Air Safety

The 787 and the DC-10: A History of Two Troubled Jets


An American Airlines McDonnell Douglas DC-10 lowers its landing gear

Photograph by George Hall/Corbis

An American Airlines McDonnell Douglas DC-10 lowers its landing gear

The last time the Federal Aviation Administration grounded a commercial airline fleet was in June 1979: the DC-10 jumbo jet built by McDonnell Douglas. On Wednesday, the FAA ordered the grounding of U.S.-registered Boeing (BA) 787s, which affects six planes flown by United Airlines (UAL). (Other countries have also grounded the planes.) There are few similarities between the two actions:

The human toll. The DC-10 grounding came after a couple of horrific accidents. A Turkish Airlines DC-10 crashed over Paris in 1974 after a cargo door blew off, killing 346 people. It was the second such incident with the door, and engineers had warned of the problem, yet no action was taken. Then, in May 1979, a DC-10 flown by American Airlines crashed during takeoff in Chicago, the result of improper engine-maintenance procedures. That crash killed 293 people. A month later the FAA grounded the DC-10, citing the American crash.

Boeing’s 787, on the other hand, has not suffered a crash. On Dec. 4, a United Airlines 787 made an emergency landing in New Orleans; on Jan. 7, a Japan Airlines (9201:JP) 787 battery burned in Boston after a flight from Tokyo; and on Jan. 16, an All Nippon Airways (9202:JP) 787 made an emergency landing in southern Japan. No one was seriously injured in any of those incidents.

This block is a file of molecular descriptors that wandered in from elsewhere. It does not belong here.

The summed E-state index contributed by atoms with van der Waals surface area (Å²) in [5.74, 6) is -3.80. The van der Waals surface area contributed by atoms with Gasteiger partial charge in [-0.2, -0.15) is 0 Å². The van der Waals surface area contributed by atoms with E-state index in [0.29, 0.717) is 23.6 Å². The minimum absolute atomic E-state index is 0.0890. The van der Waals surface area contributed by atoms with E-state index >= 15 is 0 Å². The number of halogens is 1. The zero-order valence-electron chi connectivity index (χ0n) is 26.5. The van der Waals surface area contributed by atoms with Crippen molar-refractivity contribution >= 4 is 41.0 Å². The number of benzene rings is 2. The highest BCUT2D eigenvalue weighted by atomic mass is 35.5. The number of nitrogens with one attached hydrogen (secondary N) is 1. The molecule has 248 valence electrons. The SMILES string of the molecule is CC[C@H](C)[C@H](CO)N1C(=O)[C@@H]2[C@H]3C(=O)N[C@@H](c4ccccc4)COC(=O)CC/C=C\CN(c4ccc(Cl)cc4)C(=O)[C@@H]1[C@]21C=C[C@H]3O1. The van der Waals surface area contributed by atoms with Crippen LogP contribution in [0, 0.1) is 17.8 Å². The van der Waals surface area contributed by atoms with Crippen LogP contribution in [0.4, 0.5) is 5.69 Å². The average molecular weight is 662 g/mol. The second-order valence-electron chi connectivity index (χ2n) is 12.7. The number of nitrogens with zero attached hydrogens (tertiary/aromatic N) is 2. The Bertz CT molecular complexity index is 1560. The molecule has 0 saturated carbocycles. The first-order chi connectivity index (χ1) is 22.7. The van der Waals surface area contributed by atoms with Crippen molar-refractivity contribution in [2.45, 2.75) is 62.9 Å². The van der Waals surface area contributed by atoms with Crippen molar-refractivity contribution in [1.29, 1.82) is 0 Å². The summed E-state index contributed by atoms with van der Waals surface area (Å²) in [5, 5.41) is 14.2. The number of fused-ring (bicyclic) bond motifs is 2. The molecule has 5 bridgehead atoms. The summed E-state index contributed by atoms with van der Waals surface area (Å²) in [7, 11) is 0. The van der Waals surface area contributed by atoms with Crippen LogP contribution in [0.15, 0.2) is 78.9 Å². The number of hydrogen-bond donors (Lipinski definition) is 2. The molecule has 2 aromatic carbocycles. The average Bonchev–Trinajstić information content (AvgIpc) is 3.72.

The technology. The 787 is a technical marvel, built primarily of lighter carbon-fiber composites that are molded and baked in single pieces—not aluminum that’s riveted together, as on the DC-10. The 787’s lithium-ion batteries also generate far more electrical power than any prior airplane, which is used to power more of the plane’s system. Combining the plane’s airframe and battery power, the 787 burns 20 percent less jet fuel than previous long-haul airplanes.

The economics. The 787 is a response to the global airline industry’s dramatically altered economics. In 1971, when the DC-10 was new, U.S. airfares were regulated by the government and the price of jet fuel was not the primary focus of the industry, as it is today. The twin-engine 787 was designed to deliver airplanes a new tool in their management arsenal, a financial “game changer,” in the words of Jeff Smisek, chief executive officer of United, the first U.S. carrier to fly the plane.

On Jan. 11 the U.S. Department of Transportation and Boeing announced a comprehensive review of the 787 program to answer questions about the safety of the plane’s high-voltage lithium-ion batteries. Currently, no airline has canceled a 787 order citing the battery issue. On the DC-10, after the cargo door was redesigned and changes were made to engine-maintenance procedures, the jet overcame its troubles and remains flying around the world, mainly as a freight aircraft, including with FedEx (FDX). The final DC-10 was delivered in 1989, with nearly 450 of the planes manufactured.

Bachman is an associate editor for Businessweek.com.

Later, Baby
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